Sony is not only pushing the frame rate boundaries of CMOS sensors with their Stacked technology; but now it’s implementing and improving on the design with circuitry that can track objects with pinpoint electronic precision based on pixel colors, contrast, and motion vectors. The result the IMX382 is a complete tracking sensor solution that could one day be used for full AF during high-speed video capture by accurately representing the scene.
While 1000fps is not the end all be all of high-speed frame rate, the fact that it can accurately track with very little lag the object motion in front could one day translate into perfect autofocus capability for many types of cameras. Not only the focus department is improved by this technology but now you can use the sensor in all sorts of industrial, law enforcement, traffic cameras and monitoring solutions for robotics.
Lytro started in the consumer space a few year’s back by enabling light field camera sensor technology in a portable package. Back then it allowed the user to select the focus point in the image to control depth of filed after the shot had been taken. This is emulated by Panasonic on the GX8 and GH4 with Post Focus but that is a feature that does some tricks with multiple images and lens focus points to select final depth of field.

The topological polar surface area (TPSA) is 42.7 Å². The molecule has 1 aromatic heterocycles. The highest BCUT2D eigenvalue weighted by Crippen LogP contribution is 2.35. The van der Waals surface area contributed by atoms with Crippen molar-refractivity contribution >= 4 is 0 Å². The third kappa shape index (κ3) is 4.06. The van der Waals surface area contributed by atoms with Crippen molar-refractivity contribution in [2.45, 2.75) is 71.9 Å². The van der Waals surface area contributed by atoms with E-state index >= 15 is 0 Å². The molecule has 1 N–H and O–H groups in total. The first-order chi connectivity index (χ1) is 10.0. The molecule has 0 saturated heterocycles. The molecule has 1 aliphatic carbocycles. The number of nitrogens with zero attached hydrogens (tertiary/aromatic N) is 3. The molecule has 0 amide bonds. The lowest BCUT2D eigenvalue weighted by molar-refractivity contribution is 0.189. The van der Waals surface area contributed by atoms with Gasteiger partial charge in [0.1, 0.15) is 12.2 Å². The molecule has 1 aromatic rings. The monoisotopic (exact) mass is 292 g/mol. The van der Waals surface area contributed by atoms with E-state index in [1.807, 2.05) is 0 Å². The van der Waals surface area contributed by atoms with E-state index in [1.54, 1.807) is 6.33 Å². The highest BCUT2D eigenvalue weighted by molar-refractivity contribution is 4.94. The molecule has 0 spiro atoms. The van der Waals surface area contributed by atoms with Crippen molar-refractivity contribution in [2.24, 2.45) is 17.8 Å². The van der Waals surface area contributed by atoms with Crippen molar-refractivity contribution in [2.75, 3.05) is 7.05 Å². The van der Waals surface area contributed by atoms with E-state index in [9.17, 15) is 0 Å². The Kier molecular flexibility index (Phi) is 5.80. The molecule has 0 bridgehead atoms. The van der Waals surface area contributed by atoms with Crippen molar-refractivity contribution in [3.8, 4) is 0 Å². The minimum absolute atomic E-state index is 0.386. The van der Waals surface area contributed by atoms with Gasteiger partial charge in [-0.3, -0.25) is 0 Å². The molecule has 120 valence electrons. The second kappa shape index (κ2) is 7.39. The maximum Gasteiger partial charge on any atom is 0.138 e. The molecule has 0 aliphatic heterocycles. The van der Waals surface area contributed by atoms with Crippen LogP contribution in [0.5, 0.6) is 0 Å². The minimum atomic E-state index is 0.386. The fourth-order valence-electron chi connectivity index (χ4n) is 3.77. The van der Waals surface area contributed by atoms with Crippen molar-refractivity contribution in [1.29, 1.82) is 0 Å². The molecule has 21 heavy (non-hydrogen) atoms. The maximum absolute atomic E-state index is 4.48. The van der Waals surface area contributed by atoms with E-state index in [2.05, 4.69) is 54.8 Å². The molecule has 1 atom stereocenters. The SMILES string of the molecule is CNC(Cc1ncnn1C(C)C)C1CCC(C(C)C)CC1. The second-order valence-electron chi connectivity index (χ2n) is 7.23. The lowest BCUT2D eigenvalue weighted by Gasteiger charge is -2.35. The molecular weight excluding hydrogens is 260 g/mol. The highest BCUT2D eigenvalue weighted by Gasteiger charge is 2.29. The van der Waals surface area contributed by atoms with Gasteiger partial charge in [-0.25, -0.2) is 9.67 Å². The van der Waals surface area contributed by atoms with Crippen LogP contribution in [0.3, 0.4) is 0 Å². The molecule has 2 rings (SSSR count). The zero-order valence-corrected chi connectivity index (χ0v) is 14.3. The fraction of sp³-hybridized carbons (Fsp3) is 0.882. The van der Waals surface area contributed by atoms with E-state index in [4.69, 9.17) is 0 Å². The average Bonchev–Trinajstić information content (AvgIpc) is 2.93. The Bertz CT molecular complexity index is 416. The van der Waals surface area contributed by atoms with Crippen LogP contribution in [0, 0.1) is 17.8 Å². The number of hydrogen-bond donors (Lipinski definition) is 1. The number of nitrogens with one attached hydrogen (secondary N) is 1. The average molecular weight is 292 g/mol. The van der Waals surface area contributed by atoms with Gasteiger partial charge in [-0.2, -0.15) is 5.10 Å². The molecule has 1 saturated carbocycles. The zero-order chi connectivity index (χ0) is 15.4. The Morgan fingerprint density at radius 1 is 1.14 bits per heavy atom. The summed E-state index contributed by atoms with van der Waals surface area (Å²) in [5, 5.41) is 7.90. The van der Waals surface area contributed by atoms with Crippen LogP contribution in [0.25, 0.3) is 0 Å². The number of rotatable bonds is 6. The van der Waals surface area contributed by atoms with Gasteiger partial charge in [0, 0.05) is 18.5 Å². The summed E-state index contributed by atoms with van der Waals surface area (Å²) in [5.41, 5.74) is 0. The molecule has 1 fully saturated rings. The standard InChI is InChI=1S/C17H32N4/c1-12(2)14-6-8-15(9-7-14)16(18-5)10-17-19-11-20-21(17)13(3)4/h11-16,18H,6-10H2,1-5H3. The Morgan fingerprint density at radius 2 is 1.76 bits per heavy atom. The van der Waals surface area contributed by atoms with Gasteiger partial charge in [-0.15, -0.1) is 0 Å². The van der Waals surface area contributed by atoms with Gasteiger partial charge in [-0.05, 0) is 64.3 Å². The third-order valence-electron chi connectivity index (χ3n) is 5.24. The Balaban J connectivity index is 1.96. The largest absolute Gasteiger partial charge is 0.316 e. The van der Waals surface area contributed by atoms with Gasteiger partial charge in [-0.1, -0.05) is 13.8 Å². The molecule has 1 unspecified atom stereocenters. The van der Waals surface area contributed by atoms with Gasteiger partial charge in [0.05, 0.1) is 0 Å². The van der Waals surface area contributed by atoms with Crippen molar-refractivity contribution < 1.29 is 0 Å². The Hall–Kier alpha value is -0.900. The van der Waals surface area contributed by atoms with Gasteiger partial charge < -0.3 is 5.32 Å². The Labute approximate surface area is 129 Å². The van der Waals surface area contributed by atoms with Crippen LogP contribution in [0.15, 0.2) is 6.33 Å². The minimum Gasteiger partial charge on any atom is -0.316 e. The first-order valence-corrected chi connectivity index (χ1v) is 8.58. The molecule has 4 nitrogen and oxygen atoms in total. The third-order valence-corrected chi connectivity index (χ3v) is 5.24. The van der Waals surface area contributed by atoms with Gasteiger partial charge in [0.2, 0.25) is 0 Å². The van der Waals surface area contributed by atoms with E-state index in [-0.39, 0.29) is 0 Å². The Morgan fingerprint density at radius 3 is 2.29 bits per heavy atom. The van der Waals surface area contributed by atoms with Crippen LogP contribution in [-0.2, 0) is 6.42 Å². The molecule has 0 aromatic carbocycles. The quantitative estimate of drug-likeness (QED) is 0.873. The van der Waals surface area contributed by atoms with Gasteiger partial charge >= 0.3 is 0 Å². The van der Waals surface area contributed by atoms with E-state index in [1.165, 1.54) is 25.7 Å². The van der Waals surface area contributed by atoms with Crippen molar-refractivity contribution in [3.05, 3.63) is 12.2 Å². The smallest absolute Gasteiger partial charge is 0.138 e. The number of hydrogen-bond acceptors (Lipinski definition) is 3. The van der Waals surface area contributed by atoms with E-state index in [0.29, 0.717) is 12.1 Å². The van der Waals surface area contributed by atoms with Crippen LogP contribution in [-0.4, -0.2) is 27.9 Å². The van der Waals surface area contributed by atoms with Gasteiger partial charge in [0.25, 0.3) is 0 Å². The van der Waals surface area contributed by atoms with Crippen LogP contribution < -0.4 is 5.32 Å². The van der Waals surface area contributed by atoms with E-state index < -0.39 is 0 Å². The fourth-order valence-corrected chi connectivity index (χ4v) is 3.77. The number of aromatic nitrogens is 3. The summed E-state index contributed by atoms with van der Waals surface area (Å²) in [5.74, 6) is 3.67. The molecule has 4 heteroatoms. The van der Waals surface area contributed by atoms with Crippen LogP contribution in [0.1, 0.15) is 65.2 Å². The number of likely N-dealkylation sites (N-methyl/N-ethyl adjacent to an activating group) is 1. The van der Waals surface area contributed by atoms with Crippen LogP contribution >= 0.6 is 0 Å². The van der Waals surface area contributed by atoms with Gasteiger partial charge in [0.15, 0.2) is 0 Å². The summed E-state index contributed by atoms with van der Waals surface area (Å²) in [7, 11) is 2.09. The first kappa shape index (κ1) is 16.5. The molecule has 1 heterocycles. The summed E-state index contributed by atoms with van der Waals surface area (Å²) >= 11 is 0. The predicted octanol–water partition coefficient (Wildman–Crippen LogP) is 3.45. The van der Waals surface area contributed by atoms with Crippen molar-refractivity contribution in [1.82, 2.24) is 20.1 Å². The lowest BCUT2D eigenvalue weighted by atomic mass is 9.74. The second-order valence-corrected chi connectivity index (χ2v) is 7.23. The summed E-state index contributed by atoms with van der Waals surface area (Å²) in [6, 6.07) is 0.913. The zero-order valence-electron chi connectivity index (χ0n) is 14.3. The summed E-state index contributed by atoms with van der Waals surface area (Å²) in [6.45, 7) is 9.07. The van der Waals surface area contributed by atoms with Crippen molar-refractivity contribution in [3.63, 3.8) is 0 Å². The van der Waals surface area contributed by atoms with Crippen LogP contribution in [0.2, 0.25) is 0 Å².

Lytro does this by capturing all the rays of light entering the sensor at different angles and times to create a light field or three dimensional map of a real subject or scene. The consumer cameras sold in less than stellar numbers due in part to low resolution and while they tried with the Lytro Ilum to bring a more SLR like camera with 40 mega-rays or down-converted to 4 traditional megapixels. It also bombed as the post focus feature was not enough pull to get consumers to adopt the platform; along with claims of low dynamic range and artifacts in bright spots. The Ilum camera is still available for purchase at under $370 USD from the 1299 introductory price; quite a drop!
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